Operation: The operation of the instru ment is as follows :-All the plates L, M, and N, are set at the zero point before beginning. onise the instrument. Before being the finger piece G, is at the greatest distance from the thumb piece B, as in Fig. 1. When in this position, the spring pawl 0, is engaged, (see Fig. 3,) with a notch on the outer plate L. The tooth m, of the spring Z, is similarly engaged with another notch of the same plate, (Fig. 3). When finger piece 0, is drawn toward thumb piece B, the pawl 0, draws the plate L, the length of one notch in the same d1- rection. At the same time, the notch in contact with tooth m, causes that tooth to slide up its inclined face, and retract the bell hammer. When the plate L, has moved the length of one notch, the tooth on, falls into the succeeding notch, and releases the bell hammer, which, obeying the impulse of the spring Z, gives a forcible blow to the bell. A stroke of the bell thus announces, and accompanies each advance of the plate. The finger piece 0, is now released, and flies back to its original position, by reason of the action of spring H; and pawl 0, engages the succeeding notch of plate L. Each advance of this plate presents a new figure to view, at the hole in the dial plate through which it is read. When the outer annular plate has made an entire revolution, the dog 1', comes opposite the opening in the rim h, and its inclined side strikes against pin 10', on the inner side of plate Gr, (Fig. 6). It is thus forced to engage a pin on plate M, and move it forward a distance equal to that between two of its pins. When the plate'M, has made one entire revolution, the dog 8, is forced to engage a pin on plate N, by the operation of pin 20, on the inner side of plate G, and move plate N, forward one division. Each of these concentric annular plates being divided into twenty divisions, and each of the interior plates being moved one division only by an entire revolution of the plate exterior to it, it is clear that one revolution of plate L indicates the number 20; one revolution of plate M, indicates 20 20:400; and one revolution of plate N, indicates 20 20 20:8,000, which is the limit of the present instrument. It is obvious, however, that by increasing the number of concentric annular plates, or the number of teeth in each, the number registered may be increased almost without limit. I have an instrument but little larger than the one shown in the drawing, which registers 4,000,000.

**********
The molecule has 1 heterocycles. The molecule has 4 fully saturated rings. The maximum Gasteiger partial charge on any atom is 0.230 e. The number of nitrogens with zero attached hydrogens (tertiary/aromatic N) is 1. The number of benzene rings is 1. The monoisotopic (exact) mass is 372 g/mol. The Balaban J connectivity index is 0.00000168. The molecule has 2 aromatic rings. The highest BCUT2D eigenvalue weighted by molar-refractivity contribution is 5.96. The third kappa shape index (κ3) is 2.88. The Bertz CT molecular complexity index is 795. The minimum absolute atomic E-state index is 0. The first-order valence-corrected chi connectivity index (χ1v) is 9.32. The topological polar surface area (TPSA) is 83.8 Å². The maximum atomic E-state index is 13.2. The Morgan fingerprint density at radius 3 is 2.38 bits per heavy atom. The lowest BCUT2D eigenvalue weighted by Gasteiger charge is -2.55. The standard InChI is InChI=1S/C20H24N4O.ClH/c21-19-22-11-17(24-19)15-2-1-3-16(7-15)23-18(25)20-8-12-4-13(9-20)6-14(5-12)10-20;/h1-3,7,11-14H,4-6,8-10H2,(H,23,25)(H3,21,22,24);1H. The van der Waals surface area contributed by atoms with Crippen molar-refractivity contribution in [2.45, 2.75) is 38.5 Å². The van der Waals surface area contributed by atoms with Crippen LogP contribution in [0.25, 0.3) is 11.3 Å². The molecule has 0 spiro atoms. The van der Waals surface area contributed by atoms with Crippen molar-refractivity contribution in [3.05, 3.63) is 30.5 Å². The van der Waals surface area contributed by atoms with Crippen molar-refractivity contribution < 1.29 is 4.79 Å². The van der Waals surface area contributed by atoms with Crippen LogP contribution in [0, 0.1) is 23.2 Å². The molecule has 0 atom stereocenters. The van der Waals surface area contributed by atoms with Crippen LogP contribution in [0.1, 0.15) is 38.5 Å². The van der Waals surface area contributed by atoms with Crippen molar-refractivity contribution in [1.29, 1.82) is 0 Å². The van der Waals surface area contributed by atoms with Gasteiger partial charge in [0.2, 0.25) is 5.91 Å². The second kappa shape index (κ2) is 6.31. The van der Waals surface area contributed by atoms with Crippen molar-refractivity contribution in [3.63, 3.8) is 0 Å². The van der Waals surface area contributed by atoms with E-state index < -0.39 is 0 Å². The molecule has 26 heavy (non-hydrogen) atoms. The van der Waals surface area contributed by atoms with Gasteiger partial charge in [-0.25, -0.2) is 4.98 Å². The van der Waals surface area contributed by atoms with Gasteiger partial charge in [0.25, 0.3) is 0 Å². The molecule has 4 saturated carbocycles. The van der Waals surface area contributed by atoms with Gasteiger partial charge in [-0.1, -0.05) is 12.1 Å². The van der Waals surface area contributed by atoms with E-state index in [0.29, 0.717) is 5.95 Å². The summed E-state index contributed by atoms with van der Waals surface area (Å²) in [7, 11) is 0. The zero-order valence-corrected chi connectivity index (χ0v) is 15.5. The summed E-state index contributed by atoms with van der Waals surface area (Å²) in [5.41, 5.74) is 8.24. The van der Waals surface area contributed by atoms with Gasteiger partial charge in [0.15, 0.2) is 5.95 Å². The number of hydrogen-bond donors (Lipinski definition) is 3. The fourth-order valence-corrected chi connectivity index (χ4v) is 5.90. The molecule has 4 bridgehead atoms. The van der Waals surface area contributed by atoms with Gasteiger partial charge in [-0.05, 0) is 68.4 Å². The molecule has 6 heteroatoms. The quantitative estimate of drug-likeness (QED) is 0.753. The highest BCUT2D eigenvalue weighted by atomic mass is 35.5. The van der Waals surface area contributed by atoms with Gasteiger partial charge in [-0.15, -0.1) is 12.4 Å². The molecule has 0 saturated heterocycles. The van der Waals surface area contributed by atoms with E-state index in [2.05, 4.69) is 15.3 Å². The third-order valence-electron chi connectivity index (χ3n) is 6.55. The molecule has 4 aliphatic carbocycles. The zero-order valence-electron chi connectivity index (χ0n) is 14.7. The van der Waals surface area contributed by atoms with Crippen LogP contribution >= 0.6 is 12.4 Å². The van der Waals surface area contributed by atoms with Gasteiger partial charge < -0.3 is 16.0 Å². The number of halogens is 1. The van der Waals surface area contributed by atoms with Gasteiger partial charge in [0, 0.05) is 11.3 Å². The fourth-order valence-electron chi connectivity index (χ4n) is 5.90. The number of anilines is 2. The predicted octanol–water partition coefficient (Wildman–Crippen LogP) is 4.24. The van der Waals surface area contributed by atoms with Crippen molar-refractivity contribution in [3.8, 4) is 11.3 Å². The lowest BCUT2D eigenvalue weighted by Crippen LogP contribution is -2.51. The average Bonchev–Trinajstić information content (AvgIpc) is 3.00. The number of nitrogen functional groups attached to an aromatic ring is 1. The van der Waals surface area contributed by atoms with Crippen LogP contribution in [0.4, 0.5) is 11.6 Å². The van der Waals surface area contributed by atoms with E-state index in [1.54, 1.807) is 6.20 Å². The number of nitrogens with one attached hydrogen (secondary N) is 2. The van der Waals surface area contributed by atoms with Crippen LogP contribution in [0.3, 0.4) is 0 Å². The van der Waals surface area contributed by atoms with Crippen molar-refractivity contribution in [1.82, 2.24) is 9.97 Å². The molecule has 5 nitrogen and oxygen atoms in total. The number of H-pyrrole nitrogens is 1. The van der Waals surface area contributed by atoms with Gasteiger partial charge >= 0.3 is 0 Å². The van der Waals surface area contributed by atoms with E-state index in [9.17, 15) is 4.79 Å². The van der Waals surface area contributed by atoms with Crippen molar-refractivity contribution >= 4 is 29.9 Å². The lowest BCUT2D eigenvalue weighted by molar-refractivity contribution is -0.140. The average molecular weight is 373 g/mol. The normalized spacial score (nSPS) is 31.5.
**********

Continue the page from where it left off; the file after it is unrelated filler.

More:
The instrument I have described is capable of some modification without departing from the principle of my invention; and I have represented one of the modifications which I have made, in Fig. 13. The parts in this modified instrument, which correspond in function, though not in form, with those of the instrument first herein described, are marked by the same letters as in the first described instrument. It will be seen, on reference to this figure, that all the annular plates are notched, and that the pawls r and s, &c., are operated, not by pins, but by springs which force them to descend through openings in the upper part of the rims, and engage the notches of the annular plates. The bell is, in this instrument, struck on the inside; and the clapper is a lever of the first class, operated by a separate spring w, and having the tooth m, on the short arm of the lever. Though somewhat more expensive than the other, I have found this instrument notches or pins of the annular plates and the to operate Well in practice. openings in the rims through which the dogs Having thus fully described my invention operate, as described. What I claim and deslre to secure by Let- The above specification of my said inven- 15 5 ters Patent is tion, signed and witnessed this sixteenth l. A portable alarm register constructed day of November A. D. 1859. and operating substantially as described.
2. The dogs on the annular plates in comv CHAS bination With the pins on the inner front lVitnesses: 10 plate as described. C. BRAZER,
3. The combination of the dogs with the D. T. HASSINGER.